Wollner 2017 J Public Health ResWollner M, Paulo Roberto BB, Alysson Roncally SC, Jurandir N, Edil LS (2017) Accuracy of the WHO's body mass index cut-off points to measure gender- and age-specific obesity in middle-aged adults living in the city of Rio de Janeiro, Brazil. J Public Health Res 6:904.

Publications: BME and BMI-cutoff

» BME cutoff points
 Reference
Cole 2000 BMJCole TJ, Bellizzi MC, Flegal KM, Dietz WH (2000) Establishing a standard definition for child overweight and obesity worldwide: international survey. BMJ 320:1240-3.
De Onis 2007 Bull World Health Organizationde Onis M, Onyango AW, Borghi E, Siyam A, Nishida C, Siekmann J (2007) Development of a WHO growth reference for school-aged children and adolescents. Bull World Health Organization 85:660-7.
Gallagher 2000 Am J Clin NutrGallagher D, Heymsfield SB, Heo M, Jebb SA, Murgatroyd PR, Sakamoto Y (2000) Healthy percentage body fat ranges: an approach for developing guidelines based on body mass index. Am J Clin Nutr 72:694-701.
Mialich 2014 Nutr HospMialich MS, Martinez EZ, Jordao JJ (2014) Application of body mass index adjusted for fat mass (BMIfat) obtained by bioelectrical impedance in adults. Nutr Hosp 30:417-24.
Mialich 2018 J Electr BioimpMialich MS, Silva BR, Jordao AA (2018) Cutoff points of BMI for classification of nutritional status using bioelectrical impedance analysis. J Electr Bioimp 9:24-30.
Romero-Corral 2008 Int J Obes (Lond)Romero-Corral A, Somers VK, Sierra-Johnson J, Thomas RJ, Collazo-Clavell ML, Korinek J, Allison TG, Batsis JA, Sert-Kuniyoshi FH, Lopez-Jimenez F (2008) Accuracy of body mass index in diagnosing obesity in the adult general population. Int J Obes (Lond) 32:959-66.
Wollner 2017 J Public Health ResWollner M, Paulo Roberto BB, Alysson Roncally SC, Jurandir N, Edil LS (2017) Accuracy of the WHO's body mass index cut-off points to measure gender- and age-specific obesity in middle-aged adults living in the city of Rio de Janeiro, Brazil. J Public Health Res 6:904.

MitoPedia: BME and mitObesity

» Body mass excess and mitObesity | BME and mitObesity news | Summary |

TermAbbreviationDescription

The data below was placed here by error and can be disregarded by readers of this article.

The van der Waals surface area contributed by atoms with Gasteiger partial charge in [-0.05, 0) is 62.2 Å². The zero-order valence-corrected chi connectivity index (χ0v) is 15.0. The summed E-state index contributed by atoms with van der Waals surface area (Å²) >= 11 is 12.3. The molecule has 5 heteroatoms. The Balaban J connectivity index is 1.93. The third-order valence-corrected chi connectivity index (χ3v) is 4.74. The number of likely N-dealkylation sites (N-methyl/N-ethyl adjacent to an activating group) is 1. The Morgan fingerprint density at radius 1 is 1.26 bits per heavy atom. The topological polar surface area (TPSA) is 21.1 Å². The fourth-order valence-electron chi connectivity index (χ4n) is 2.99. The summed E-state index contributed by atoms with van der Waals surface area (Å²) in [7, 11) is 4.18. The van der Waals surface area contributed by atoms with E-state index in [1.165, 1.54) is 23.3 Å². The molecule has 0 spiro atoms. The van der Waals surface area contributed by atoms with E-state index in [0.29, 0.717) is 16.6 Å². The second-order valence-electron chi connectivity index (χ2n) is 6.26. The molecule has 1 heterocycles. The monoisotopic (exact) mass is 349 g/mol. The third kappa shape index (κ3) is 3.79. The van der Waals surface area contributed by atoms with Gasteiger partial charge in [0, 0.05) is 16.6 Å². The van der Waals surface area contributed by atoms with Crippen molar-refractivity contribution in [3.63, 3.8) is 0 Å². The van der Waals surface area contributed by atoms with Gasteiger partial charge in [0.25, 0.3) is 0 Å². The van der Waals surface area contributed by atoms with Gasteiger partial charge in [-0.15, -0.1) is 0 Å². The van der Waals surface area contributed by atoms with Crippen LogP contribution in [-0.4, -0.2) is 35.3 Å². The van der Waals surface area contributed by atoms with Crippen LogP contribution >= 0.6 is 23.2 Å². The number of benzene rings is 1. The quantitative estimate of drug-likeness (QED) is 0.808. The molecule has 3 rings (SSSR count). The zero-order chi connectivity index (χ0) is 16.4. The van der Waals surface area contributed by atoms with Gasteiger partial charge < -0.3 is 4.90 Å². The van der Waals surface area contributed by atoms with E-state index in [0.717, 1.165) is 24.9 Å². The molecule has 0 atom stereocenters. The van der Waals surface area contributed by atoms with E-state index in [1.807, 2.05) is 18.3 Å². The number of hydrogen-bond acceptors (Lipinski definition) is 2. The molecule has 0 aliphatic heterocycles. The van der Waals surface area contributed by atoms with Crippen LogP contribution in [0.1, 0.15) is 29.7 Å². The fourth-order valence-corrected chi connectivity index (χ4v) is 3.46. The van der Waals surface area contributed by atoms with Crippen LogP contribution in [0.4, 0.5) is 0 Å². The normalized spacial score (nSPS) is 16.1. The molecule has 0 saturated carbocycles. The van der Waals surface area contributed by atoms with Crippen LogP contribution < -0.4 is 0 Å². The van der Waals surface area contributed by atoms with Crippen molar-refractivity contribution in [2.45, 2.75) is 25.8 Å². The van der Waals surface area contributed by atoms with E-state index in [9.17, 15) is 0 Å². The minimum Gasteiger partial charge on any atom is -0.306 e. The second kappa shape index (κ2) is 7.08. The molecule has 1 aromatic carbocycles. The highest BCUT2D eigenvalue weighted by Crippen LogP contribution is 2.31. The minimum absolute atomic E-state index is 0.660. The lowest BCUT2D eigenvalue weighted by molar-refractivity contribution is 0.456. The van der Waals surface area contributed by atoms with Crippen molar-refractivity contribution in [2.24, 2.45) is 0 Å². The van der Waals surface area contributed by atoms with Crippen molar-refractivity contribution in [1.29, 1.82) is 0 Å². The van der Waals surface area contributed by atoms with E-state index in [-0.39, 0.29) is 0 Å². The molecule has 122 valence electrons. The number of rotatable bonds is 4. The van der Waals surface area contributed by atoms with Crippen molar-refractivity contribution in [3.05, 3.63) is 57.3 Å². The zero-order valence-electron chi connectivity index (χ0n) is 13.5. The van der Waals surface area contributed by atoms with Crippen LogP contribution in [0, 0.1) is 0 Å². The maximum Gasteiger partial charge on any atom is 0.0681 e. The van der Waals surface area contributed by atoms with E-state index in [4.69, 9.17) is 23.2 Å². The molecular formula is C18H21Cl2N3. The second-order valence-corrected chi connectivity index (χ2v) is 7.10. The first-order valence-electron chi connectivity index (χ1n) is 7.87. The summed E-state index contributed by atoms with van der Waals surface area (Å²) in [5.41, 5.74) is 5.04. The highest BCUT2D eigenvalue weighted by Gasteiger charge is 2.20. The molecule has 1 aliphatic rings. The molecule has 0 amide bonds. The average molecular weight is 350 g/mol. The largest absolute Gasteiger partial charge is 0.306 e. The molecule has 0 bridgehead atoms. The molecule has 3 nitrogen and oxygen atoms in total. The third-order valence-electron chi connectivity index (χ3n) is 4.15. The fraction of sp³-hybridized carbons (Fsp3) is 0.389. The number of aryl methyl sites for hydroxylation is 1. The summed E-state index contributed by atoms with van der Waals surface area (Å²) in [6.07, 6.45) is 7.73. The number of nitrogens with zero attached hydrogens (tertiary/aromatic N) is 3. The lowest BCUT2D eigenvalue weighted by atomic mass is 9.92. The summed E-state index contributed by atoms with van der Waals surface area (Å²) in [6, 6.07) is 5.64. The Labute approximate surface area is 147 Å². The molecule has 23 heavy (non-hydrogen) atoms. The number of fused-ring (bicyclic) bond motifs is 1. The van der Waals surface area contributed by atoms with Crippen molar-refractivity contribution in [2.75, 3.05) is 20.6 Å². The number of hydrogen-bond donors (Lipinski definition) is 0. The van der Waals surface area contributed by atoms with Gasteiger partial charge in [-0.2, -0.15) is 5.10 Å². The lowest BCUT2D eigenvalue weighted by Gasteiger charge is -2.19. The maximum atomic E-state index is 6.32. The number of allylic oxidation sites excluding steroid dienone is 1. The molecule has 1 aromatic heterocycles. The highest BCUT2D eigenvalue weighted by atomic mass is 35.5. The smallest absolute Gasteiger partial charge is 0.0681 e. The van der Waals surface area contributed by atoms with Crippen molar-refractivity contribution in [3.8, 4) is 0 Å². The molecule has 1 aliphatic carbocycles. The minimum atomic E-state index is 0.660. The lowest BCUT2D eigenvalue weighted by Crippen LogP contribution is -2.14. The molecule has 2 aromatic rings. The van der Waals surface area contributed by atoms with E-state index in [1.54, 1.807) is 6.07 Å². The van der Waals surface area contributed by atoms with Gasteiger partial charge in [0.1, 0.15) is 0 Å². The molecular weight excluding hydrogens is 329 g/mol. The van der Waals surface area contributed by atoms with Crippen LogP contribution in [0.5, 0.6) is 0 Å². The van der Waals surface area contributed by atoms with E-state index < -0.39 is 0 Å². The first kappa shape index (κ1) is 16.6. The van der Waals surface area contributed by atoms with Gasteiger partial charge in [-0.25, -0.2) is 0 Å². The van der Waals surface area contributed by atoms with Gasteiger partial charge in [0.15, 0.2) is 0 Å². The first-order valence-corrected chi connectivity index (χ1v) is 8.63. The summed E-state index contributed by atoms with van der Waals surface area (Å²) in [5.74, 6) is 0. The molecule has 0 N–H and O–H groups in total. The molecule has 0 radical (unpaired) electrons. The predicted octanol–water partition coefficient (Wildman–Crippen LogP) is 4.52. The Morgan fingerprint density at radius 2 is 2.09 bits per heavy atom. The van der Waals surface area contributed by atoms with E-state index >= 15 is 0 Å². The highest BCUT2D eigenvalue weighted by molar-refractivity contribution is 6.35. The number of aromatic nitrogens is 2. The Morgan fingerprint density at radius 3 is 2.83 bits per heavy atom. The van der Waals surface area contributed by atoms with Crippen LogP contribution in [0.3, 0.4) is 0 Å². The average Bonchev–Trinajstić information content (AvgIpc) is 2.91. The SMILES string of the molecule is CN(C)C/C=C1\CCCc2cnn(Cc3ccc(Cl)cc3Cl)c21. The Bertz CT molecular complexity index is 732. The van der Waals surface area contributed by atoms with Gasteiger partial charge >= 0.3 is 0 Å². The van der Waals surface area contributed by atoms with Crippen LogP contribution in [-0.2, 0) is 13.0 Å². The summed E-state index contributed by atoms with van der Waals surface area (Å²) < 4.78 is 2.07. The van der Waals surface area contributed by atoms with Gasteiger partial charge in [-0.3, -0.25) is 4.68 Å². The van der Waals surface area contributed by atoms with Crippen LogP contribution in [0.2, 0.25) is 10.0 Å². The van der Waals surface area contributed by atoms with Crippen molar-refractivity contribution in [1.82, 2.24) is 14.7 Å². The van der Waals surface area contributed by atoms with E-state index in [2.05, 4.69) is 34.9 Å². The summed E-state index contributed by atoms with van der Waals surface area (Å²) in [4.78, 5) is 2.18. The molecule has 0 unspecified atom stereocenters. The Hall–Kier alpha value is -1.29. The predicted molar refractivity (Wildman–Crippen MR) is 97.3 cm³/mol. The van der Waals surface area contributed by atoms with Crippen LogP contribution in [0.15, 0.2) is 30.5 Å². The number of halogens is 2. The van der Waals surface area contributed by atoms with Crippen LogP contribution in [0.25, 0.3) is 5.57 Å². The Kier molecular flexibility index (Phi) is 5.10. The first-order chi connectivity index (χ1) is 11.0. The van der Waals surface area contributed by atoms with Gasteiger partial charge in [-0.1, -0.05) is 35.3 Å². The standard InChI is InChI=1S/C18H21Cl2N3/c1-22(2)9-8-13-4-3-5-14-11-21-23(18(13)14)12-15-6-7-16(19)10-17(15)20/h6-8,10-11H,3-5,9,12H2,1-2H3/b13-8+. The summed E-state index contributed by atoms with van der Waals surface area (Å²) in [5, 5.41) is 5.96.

BME cutoff pointsBME cutoffObesity is defined as a disease associated with an excess of body fat with respect to a healthy reference condition. Cutoff points for body mass excess, BME cutoff points, define the critical values for underweight (-0.1 and -0.2), overweight (0.2), and various degrees of obesity (0.4, 0.6, 0.8, and above). BME cutoffs are calibrated by crossover-points of BME with established BMI cutoffs.
Body fat excessBFEIn the healthy reference population (HRP), there is zero body fat excess, BFE, and the fraction of excess body fat in the HRP is expressed - by definition - relative to the reference body mass, M°, at any given height. Importantly, body fat excess, BFE, and body mass excess, BME, are linearly related, which is not the case for the body mass index, BMI.
Body massm [kg]; M [kg·x-1]The body mass, M, is the mass (kilogram [kg]) of an individual (object) [x] and is expressed in units [kg/x]. Whereas the body weight changes as a function of gravitational force (you are weightless at zero gravity; your floating weight in water is different from your weight in air), your mass is independent of gravitational force, and it is the same in air and water.
Body mass excessBMEThe body mass excess, BME, is an index of obesity and as such BME is a lifestyle metric. The BME is a measure of the extent to which your actual body mass, M [kg/x], deviates from M° [kg/x], which is the reference body mass [kg] per individual [x] without excess body fat in the healthy reference population, HRP. A balanced BME is BME° = 0.0 with a band width of -0.1 towards underweight and +0.2 towards overweight. The BME is linearly related to the body fat excess.
Body mass indexBMIThe body mass index, BMI, is the ratio of body mass to height squared (BMI=M·H-2), recommended by the WHO as a general indicator of underweight (BMI<18.5 kg·m-2), overweight (BMI>25 kg·m-2) and obesity (BMI>30 kg·m-2). Keys et al (1972; see 2014) emphasized that 'the prime criterion must be the relative independence of the index from height'. It is exactly the dependence of the BMI on height - from children to adults, women to men, Caucasians to Asians -, which requires adjustments of BMI-cutoff points. This deficiency is resolved by the body mass excess relative to the healthy reference population.